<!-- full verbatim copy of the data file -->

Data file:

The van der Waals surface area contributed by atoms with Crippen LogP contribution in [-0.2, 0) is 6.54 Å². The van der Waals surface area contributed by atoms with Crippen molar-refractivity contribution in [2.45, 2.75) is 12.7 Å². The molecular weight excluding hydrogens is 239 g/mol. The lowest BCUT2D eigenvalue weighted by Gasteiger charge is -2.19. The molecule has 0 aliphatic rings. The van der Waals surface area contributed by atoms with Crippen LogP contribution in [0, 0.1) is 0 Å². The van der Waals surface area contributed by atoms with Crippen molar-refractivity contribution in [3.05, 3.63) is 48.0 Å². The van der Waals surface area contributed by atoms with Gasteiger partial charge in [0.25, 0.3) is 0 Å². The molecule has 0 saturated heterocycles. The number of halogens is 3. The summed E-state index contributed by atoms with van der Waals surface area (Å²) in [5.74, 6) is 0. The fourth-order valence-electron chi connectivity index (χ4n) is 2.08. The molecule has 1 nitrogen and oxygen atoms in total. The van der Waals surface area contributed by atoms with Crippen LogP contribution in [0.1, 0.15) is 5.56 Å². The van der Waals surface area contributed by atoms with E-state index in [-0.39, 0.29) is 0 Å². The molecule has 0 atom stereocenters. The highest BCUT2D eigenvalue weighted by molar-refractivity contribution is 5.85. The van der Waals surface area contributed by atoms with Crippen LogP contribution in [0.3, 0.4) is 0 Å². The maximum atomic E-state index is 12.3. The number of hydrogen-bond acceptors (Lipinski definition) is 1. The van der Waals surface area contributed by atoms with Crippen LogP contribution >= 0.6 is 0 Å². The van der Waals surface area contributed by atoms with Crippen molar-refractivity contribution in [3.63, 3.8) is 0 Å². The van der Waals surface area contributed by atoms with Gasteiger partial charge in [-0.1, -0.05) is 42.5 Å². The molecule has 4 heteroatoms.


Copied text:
The van der Waals surface area contributed by atoms with Crippen LogP contribution in [-0.2, 0) is 6.54 Å². The van der Waals surface area contributed by atoms with Crippen molar-refractivity contribution in [2.45, 2.75) is 12.7 Å². The molecular weight excluding hydrogens is 239 g/mol. The lowest BCUT2D eigenvalue weighted by Gasteiger charge is -2.19. The molecule has 0 aliphatic rings. The van der Waals surface area contributed by atoms with Crippen LogP contribution in [0, 0.1) is 0 Å². The van der Waals surface area contributed by atoms with Crippen molar-refractivity contribution in [3.05, 3.63) is 48.0 Å². The van der Waals surface area contributed by atoms with Gasteiger partial charge in [0.25, 0.3) is 0 Å². The molecule has 0 saturated heterocycles. The number of halogens is 3. The summed E-state index contributed by atoms with van der Waals surface area (Å²) in [5.74, 6) is 0. The fourth-order valence-electron chi connectivity index (χ4n) is 2.08. The molecule has 1 nitrogen and oxygen atoms in total. The van der Waals surface area contributed by atoms with Crippen LogP contribution in [0.1, 0.15) is 5.56 Å². The van der Waals surface area contributed by atoms with E-state index in [-0.39, 0.29) is 0 Å². The molecule has 0 atom stereocenters. The highest BCUT2D eigenvalue weighted by molar-refractivity contribution is 5.85. The van der Waals surface area contributed by atoms with Crippen LogP contribution in [0.3, 0.4) is 0 Å². The maximum atomic E-state index is 12.3. The number of hydrogen-bond acceptors (Lipinski definition) is 1. The van der Waals surface area contributed by atoms with Crippen LogP contribution >= 0.6 is 0 Å². The van der Waals surface area contributed by atoms with Crippen molar-refractivity contribution in [3.63, 3.8) is 0 Å². The van der Waals surface area contributed by atoms with Gasteiger partial charge in [-0.1, -0.05) is 42.5 Å². The molecule has 4 heteroatoms.